New insights into GDP

A new book “The Growth Delusion” by David Pilling, a Financial Times journalist, provides interesting insights into our obsession with economic growth and how we measure it. This blog highlights only some of his key points which are relevant to A’level and IB economics. The book is definitely worth a read. Modern GDP statistics (“the value of goods and services produced in a given period”)  have their origin in the USA around the 1930s with the work of Kuznets, who produced the first national income data to see the impact of the Great Depression on the US economy. They became more important during the Second World War when the UK government, prompted by Keynes, and the US government needed to be able to manage the war effort to maximum effect while still providing enough resources for consumption.

Pilling points out the many failings of GDP as an economic indicator such as the way it takes no account of what is produced, merely its value. Thus he points out that  wars can be good for GDP if they involve countries producing more tanks, weapons and aircraft. Similarly, two forks are, in GDP terms, as useful as a knife and fork, but less useful in reality when trying to spread jam on toast or cut one’s steak.  He is also scathing about the use of averages and points out that while a rich country might have a high average GDP, and therefore, according to economists, a high standard of living, if this is held by a very small number of people, the standard of living of the majority might be below that of a country with a lower average of GDP.

Measurement of GDP is difficult since it is impossible to measure every transaction and therefore relies on surveys e.g. the Living Costs and Food Survey for about 5,000 households and monthly surveys of approximately 45,000 businesses. The development of technology has made the measurement of GDP more difficult. The UK Government set up an inquiry under Charlie Bean – OB and former Deputy Governor of the Bank of England – who made comments similar to those expressed by David Pilling in terms of activities which are now much harder to measure and value such as using Google Maps rather than buying a paper OS map or streaming films rather than buying or renting DVDs. Another problem is that many things have become cheaper and better – my new recorder is easier to use and records more than a previous DVD recorder  but, in GDP terms, it is less valuable because it is cheaper.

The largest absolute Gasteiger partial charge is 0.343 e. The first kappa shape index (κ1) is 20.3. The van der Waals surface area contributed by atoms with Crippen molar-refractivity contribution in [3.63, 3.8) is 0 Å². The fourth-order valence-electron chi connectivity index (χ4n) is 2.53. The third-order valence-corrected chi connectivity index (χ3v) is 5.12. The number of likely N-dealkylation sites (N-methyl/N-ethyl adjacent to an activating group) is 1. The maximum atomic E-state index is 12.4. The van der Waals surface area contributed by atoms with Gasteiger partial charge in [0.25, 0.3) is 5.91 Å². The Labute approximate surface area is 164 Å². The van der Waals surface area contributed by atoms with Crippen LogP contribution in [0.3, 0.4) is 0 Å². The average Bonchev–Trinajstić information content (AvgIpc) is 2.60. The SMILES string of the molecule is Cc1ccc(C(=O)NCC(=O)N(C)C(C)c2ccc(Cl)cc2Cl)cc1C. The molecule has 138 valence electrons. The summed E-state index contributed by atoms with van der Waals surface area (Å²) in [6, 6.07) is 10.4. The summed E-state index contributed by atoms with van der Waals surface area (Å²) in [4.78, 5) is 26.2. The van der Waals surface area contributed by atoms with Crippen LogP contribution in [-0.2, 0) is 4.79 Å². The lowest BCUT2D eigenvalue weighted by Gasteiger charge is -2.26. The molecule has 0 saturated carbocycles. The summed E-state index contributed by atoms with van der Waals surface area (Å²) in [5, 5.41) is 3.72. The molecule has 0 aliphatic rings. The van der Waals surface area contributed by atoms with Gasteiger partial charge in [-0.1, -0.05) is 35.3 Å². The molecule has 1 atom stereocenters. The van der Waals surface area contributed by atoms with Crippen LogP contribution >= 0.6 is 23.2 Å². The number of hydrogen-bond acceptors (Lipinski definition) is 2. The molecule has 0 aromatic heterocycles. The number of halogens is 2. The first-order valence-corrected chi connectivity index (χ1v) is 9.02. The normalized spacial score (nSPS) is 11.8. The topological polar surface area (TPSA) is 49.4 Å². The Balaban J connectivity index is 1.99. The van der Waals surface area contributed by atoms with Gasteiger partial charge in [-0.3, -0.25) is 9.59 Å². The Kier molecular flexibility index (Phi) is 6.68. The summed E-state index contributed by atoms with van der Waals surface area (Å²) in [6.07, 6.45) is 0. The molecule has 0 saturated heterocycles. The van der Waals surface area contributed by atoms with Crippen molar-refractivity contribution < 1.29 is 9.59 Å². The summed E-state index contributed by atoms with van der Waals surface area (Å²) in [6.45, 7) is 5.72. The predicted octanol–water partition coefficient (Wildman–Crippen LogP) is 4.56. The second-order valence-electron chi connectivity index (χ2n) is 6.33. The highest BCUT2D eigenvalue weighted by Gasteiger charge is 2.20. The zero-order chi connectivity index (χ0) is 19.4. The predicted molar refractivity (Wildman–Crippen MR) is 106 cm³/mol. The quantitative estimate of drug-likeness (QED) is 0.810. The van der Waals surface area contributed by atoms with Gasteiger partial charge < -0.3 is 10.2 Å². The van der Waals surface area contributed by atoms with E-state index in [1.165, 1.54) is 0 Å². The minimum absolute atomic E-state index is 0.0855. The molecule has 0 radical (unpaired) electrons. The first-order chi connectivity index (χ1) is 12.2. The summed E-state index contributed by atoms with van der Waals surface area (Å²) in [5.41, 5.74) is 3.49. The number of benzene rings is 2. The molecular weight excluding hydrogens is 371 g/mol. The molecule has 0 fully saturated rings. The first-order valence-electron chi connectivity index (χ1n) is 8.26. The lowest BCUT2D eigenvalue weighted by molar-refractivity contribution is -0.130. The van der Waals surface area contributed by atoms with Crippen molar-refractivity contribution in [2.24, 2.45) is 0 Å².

There have been many debates over what should be included in GDP and although these might seem largely irrelevant, they matter when trying to compare countries’ GDP. In the past certain things, such as the sale of cannabis in cafes in Holland were legal and therefore recorded while a similar purchase in Romford would not be counted. However Eurostat wanted consistency among its members and decided that all transactions for goods or services involving money were to be recorded, whether they legal, illegal, good or bad. Therefore, in a purely numerical way, those who argue in favour of increasing GDP as being a key government objective, could argue that encouraging the sale of drugs or prostitution is as valid as increased spending on education or health – something even an economist would find hard to justify! More relevantly sales of guns in the UK  are part of the shadow economy but in the US they are legal, widespread and contribute to their GDP.

Pilling also considers the problems of measuring GDP in developing countries where a significant percentage of production takes place in the shadow economy; for example in Zimbabwe only 6% of the is formally employed. Similarly, my purchase of bottled water from Waitrose  is counted in the UK’s GDP, but the effort of a African villager who spends hours walking to and from a stream or well to collect “free” water has no value according to GDP statistics. He describes the way lights at night are used to indicate economic activity in different areas with increases in intensity over time indicating growth. Such methods indicate that the proportion of economic activity occurring in villages, and not always measured, is more significant than thought and therefore the GDP of many developing countries is, similarly, larger than previously calculated.